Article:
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California and the West

Rift Grows Between Cal State Faculty and Chancellor

Labor: Protesters criticize merit pay plan, saying chief impugned their work ethic. He insists he's committed to their cause.


Campus protests are popping up like daffodils this spring at Cal State schools throughout the state.

Hardly a day goes by without disgruntled agitators at one of the 22 campuses adopting a resolution that rebukes California State University Chancellor Charles B. Reed.

Campus activists at San Francisco State and Cal State Bakersfield today plan to hold their first "teach-ins" since the antiwar days of the 1970s. On Thursday, protesters plan to stage a foot-stomping demonstration outside a speech that Reed will deliver to college educators in Sacramento.

Yet it's not the students who are stirred up.

It's the professors.

"The faculty are more upset than they have been in 30 years," said Mark H. Shapiro, chairman of the physics department at Cal State Fullerton. "What's riled them up the most is that [the chancellor] was disrespectful to them. He impugned their work ethic and then imposed a merit pay plan that asks for cronyism and favoritism to take place."

Resentment has been building since the California Faculty Assn. union rejected a long-negotiated contract in March.

That rejection prompted Reed and Cal State's Board of Trustees to impose the contract terms that offered an average 5% raise but doubled the dollars awarded for merit.

Although the faculty say they are not opposed to merit pay in concept, they don't like the fact that 40% of raises are now tied to performance and that campus presidents have the ultimate authority to decide who is meritorious.

Reed knows that "there is a lot of anger out there" and shrugs off that much of it is directed at him: "It comes with the territory."

Reed points out that the 5% raise given to the faculty is the largest since 1990. And now he is lobbying the Legislature to give the faculty an additional 6% raise--2% more than other Cal State employees--to begin July 1, the start of the new fiscal year.

It's all part of his commitment, he said, to close the pay gap between Cal State's faculty and professors at comparable universities, which one study now places at 7.2%. "The same people who are criticizing me either don't understand my commitment or don't want to remember it."

Meanwhile, Reed has decided to personally kick-start negotiations with the faculty union to put together a contract. He attended a seven-hour meeting last Thursday with union leaders that set the stage for more formal negotiations that could begin as soon as Friday.

Susan Meisenhelder, incoming president of the California Faculty Assn., said she sensed a shift in Reed's attitude. "Certainly faculty are concerned about his leadership, but I felt in the meeting last week that he was listening to what we had to say. I found that very encouraging."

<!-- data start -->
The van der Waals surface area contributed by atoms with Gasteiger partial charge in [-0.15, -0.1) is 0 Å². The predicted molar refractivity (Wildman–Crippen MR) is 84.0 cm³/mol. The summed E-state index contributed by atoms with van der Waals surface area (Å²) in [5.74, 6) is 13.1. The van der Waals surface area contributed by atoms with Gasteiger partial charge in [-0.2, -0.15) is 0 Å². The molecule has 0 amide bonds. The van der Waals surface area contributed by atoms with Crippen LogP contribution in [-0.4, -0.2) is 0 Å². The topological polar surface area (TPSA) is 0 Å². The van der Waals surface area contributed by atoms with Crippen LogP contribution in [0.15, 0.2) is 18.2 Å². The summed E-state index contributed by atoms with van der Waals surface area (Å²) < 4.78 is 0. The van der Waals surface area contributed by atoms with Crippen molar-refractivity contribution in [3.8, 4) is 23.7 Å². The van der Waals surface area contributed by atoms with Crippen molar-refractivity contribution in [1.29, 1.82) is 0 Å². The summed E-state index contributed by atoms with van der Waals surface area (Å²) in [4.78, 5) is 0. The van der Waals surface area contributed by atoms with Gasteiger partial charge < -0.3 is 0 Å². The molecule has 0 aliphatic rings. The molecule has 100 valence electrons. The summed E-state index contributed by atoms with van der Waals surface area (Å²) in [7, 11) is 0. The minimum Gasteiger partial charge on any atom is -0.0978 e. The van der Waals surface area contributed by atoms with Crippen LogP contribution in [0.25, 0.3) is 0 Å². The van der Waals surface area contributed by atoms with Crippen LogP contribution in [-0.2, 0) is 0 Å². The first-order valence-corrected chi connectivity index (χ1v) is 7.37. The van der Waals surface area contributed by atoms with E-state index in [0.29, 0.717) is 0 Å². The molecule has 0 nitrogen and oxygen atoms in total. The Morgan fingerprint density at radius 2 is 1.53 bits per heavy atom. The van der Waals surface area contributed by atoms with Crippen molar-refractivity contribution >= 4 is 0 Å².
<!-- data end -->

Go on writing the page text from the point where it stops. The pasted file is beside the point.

The California Faculty Assn., which represents 19,600 full- and part-time professors, librarians, counselors and coaches, has seen membership surge by 1,000 members in recent months.

The Academic Senate, the faculty's governing body that weighs curriculum and other educational matters, also has gotten involved in the labor dispute.

So far, the academic senates on a dozen Cal State campuses have voted that they have "no confidence" in Reed's leadership. Some campus academic senates have decided members should shun the merit pay system by refusing to forward the list of professors who deserve merit raises.

Others have rebuked Reed for comments he made to a business group at Cal Poly San Luis Obispo in March. In a widely circulated account of those comments, a professor quoted him as saying "the faculty only works 7-8 months a year, from 9 a.m. to 2 p.m. and only on Monday through Thursday."

Many faculty have cited this as evidence of the chancellor's sneering attitude toward professors and their work ethic.

But a transcript of Reed's rambling remarks shows his comments were more ambiguous.

His comments came as he outlined his plan to operate Cal State campuses year-round so the university system will be able to accommodate a tidal wave of 400,000 college students expected to enroll in the next decade.

"We'll never be able to serve them if we work about seven or eight months a year," Reed said. "You know, I guess, from about 9 to 2, Monday through Thursday. What frustrates me? What do I have to overcome and where do I need your help is I have to change the culture in California--the student culture, the faculty culture, the inertia or the fear of changing, the political culture of figuring out how to put a reward and accountability system out there."

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